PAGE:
Dmitri Aleksandrovich Prigov (1940 – 2007) was a Russian writer and artist. Prigov was part of the unofficial Moscow Conceptualists during the era of the Soviet Union and was briefly sent to a psychiatric hospital in 1986.
Prigov and his friend Lev Rubinstein were leaders of theconceptual artschool started in the 1960s viewing performance as a form of art. He was also known for writing verse on tin cans.
He was a prolific poet having written nearly 36,000 poems by 2005.For most of the Soviet Era, his poetry was circulated underground asSamizdat. It was not officially published until the end of the Communist era.His work was widely published in émigré publications andSlavic studiesjournals well before it was officially distributed.
In 1986, theK.G.Barrested Prigov, who performed a street action by handing poetic texts to passers-by, and sent him to a psychiatric institution before he was freed after protests by poets such asBella Akhmadulina.
From 1987 he started to be published and exhibited officially, and in 1991 he joined the Writers' Union. He had been a member of the Artists' Union from 1975.
Prigov took part in an exhibition in the USSR in 1987: his works were presented in the framework of the Moscow projects "Unofficial Art" and "Modern Art". In 1988 his personal exhibition took place in the USA, in Struve's Gallery in Chicago. Afterwards his works were many times exhibited in Russia and abroad.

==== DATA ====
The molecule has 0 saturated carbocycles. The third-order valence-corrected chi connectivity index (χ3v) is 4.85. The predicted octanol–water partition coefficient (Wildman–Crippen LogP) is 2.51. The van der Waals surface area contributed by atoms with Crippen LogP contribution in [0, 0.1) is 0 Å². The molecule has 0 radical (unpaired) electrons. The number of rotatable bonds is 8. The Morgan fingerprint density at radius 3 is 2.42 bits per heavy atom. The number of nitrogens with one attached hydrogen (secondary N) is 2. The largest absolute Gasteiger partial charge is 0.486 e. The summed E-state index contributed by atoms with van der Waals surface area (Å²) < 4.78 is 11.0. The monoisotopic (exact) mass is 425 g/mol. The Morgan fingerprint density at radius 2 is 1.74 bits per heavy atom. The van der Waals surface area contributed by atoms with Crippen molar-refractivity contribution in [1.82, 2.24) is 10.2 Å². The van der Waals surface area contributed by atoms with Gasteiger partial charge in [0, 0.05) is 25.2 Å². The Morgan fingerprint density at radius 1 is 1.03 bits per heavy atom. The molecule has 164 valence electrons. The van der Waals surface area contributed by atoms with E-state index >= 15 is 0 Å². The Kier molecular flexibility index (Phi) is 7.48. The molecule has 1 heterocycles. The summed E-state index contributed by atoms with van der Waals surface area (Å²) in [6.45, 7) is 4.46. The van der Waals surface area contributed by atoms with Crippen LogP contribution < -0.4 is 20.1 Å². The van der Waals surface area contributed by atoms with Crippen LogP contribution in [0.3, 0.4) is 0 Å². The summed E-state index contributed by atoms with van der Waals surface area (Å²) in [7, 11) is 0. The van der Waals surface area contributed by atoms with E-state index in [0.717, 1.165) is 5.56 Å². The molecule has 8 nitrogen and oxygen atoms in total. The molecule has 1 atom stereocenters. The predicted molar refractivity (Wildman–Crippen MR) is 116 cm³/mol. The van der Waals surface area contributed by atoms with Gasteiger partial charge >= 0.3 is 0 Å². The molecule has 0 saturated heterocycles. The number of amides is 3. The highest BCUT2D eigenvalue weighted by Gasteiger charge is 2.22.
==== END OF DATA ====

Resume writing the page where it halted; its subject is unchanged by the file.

Prigov also wrote the novelsLive in MoscowandOnly My Japan, and was an artist with works at theMoscow Museum of Modern Art.He had many strings to his bow writing plays and essays, creating drawings, video art and installations and even performing music.
Prigov, together with philosopherMikhail Epstein, is credited with introducing the concept of "new sincerity" (novaia iskrennost') as a response to the dominant sense of absurdity in late Soviet andpost-Sovietculture.Prigov referred to a "shimmering aesthetics" that (as explained by Epstein) "is defined not by the sincerity of the author or the quotedness of his style, but by the mutual interaction of the two."
In 1993 Prigov was awarded Pushkin Prize of Alfred Toepfer Stiftung F.V.S. and in 2002 he won Boris Pasternak Prize.
Dmitri Prigov died from a heart attack in 2007, aged 66, in Moscow. He had been planning an event where he would sit in awardrobereading poetry while being carried up 22 flights of stairs atMoscow State Universityby members of Voina Group.
In 2011Hermitage Museumpresented an important monographic exhibition of Prigov's art in Venice during 54th Biennale.